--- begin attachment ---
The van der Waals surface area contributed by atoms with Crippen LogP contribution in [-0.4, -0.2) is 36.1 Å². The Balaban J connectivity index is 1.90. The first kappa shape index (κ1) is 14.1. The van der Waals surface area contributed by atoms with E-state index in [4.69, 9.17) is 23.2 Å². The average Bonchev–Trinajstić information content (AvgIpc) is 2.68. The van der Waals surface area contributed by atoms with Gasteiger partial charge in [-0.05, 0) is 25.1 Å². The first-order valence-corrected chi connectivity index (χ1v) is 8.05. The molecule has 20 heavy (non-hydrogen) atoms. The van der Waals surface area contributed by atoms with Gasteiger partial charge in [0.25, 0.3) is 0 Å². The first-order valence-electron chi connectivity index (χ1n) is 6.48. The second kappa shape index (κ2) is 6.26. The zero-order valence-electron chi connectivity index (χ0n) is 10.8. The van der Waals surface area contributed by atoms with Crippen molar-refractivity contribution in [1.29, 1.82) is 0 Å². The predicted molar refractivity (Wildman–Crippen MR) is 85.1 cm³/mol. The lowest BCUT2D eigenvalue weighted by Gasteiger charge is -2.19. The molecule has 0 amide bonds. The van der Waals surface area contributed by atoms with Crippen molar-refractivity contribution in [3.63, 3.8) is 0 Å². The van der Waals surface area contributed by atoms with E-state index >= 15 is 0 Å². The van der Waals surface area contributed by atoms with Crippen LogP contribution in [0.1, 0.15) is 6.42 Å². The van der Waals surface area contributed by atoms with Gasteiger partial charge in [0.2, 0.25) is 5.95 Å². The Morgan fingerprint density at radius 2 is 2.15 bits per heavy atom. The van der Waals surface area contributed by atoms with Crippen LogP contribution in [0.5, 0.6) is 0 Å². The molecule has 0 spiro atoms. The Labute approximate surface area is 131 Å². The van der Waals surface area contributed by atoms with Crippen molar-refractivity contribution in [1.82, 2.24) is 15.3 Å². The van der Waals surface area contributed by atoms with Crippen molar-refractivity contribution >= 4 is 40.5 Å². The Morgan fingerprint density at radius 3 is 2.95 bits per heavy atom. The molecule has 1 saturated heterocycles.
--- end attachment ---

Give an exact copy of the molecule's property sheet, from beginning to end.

The van der Waals surface area contributed by atoms with Crippen LogP contribution in [-0.4, -0.2) is 36.1 Å². The Balaban J connectivity index is 1.90. The first kappa shape index (κ1) is 14.1. The van der Waals surface area contributed by atoms with E-state index in [4.69, 9.17) is 23.2 Å². The average Bonchev–Trinajstić information content (AvgIpc) is 2.68. The van der Waals surface area contributed by atoms with Gasteiger partial charge in [-0.05, 0) is 25.1 Å². The first-order valence-corrected chi connectivity index (χ1v) is 8.05. The molecule has 20 heavy (non-hydrogen) atoms. The van der Waals surface area contributed by atoms with Gasteiger partial charge in [0.25, 0.3) is 0 Å². The first-order valence-electron chi connectivity index (χ1n) is 6.48. The second kappa shape index (κ2) is 6.26. The zero-order valence-electron chi connectivity index (χ0n) is 10.8. The van der Waals surface area contributed by atoms with Crippen molar-refractivity contribution in [1.29, 1.82) is 0 Å². The predicted molar refractivity (Wildman–Crippen MR) is 85.1 cm³/mol. The lowest BCUT2D eigenvalue weighted by Gasteiger charge is -2.19. The molecule has 0 amide bonds. The van der Waals surface area contributed by atoms with Crippen molar-refractivity contribution in [3.63, 3.8) is 0 Å². The van der Waals surface area contributed by atoms with E-state index >= 15 is 0 Å². The van der Waals surface area contributed by atoms with Crippen LogP contribution in [0.1, 0.15) is 6.42 Å². The van der Waals surface area contributed by atoms with Gasteiger partial charge in [0.2, 0.25) is 5.95 Å². The Morgan fingerprint density at radius 2 is 2.15 bits per heavy atom. The van der Waals surface area contributed by atoms with Crippen LogP contribution in [0.5, 0.6) is 0 Å². The molecule has 0 spiro atoms. The Labute approximate surface area is 131 Å². The van der Waals surface area contributed by atoms with Crippen molar-refractivity contribution in [1.82, 2.24) is 15.3 Å². The van der Waals surface area contributed by atoms with Crippen molar-refractivity contribution >= 4 is 40.5 Å². The Morgan fingerprint density at radius 3 is 2.95 bits per heavy atom. The molecule has 1 saturated heterocycles.